My Thoughts on A Walk in the Woods:
I will admit when I started A Walk in the Woods, I had barely an inkling of exactly the grandeur of the Appalachian trail was, and after reading it, I feel I both know too much, and very little still at the same time.
The book starts out witty and strong, Bill Bryson, decides foolishly, with barely any experience to tackle the 2,190 Mile long, multi-state crossing Appalachian Trail. I found it humorous about his misunderstandings of preparing for the hike, the shock at equipment prices, and his smugness on outlasting his fellow hikers on the trail.
It was full of a lot of funny moments of Bill, and his overweight recovering alcoholic trail companion Katz getting into all kinds of trouble only greenhorns could get into on the trail.Now full disclosure, I say this like I am some sort of pro hiker myself, which I am very much not. I just happen to know for a fact that I have neither the knowledge, or the physical capacity to accomplish such a feat. But I at lest do know enough to pack more than noodles and Snickers bars as my source of subsistence for a multi-month hike.
A Walk in the Woods is broken up into two parts. Part one focuses on Bill & Katz’s getting ready for the trip and the start of their adventure from Springer Mountain, Georgia to Gatlinburg Tennessee, where they realize this huge undertaking is more than they can muster, and proceed to skip a large portion of the trail beginning again in Roanoke, Virginia. Shortly after in the book Bill & Katz part ways to return to their “civilized life” with a promise to reunite to hike again soon. Bill at this point did a lot of day hikes on his own, including to Centralia, Pennsylvania, which I got very excited about as it is a topic I have always been interested in.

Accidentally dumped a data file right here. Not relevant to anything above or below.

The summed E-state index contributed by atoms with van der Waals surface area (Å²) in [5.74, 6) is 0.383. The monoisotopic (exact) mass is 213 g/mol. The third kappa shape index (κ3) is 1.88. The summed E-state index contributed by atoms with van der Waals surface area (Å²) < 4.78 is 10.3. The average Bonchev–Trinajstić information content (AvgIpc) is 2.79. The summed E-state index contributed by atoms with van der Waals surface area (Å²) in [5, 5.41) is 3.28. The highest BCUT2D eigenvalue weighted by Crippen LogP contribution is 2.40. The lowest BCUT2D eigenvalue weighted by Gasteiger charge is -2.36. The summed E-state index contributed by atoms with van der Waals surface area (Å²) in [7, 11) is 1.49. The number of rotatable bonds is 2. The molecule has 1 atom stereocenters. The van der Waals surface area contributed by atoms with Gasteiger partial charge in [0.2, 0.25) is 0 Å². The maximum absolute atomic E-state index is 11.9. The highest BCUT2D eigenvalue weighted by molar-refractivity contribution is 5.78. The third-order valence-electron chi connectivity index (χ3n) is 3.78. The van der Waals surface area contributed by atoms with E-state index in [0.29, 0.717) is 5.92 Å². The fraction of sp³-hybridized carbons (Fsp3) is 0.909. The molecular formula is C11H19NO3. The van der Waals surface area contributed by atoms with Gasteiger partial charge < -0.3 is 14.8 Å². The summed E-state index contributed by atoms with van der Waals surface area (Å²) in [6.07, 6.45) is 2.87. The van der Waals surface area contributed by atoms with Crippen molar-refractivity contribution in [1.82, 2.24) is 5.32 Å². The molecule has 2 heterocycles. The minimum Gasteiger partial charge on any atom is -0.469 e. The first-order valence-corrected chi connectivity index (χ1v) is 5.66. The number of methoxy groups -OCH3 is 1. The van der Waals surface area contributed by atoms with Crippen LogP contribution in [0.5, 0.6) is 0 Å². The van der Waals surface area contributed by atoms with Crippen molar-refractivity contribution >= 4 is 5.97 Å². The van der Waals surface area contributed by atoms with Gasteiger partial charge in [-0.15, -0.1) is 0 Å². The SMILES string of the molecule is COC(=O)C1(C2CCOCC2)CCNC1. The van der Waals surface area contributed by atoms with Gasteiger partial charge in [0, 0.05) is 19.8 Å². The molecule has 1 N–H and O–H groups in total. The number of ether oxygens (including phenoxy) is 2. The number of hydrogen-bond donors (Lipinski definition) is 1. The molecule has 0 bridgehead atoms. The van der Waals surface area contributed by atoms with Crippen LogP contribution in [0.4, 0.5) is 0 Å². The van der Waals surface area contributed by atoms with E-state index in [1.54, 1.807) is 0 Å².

Unfortunately shortly after Katz exits the story things start to go downhill for my experience of the book. Without Katz as a folio to Bill to help break up his inflections, his humor starts to run bland.
Spending a large portion of the beginning of the book with disdain for day hikers, and park service mismanagement, he becomes a self-hypocrite when he spends the middle of the book doing just that, and taking full liberties in using the park services amenities.
Part two of A Walk in the Woods started to become much like how Bryson described the Appalachian Trail, a long, cumbersome slog. At what first started as an easy to read, quickly became a large amount of effort to finish. In that way I guess it is like the AT.
I got excited when Katz re-entered the picture to accomplish the hundred-mile wilderness, but that did not go on very long, and with that the book was drawing to a close.
Despite my negativity towards Bill Bryson’s book I have to give him his dues. There were a decent amount of funny moments, and I did learn a lot of history about parts of the trail, and it put the trail on my radar. I am actually quite interested in the history of the Civilian Conservation corps, and they had a part in the creation of the trail. It did make me want to learn more about the trail, and I am currently researching other books about the topic, and have even met some people on Twitter who have attempted, or are going to attempt to do the trail themselves.
Overall A Walk in the Woods is truly like a long hike with a heavy load. It started off easy, and then progressively got harder until you were trudging along and saw the end, and was happy to be done with a sense of accomplishment.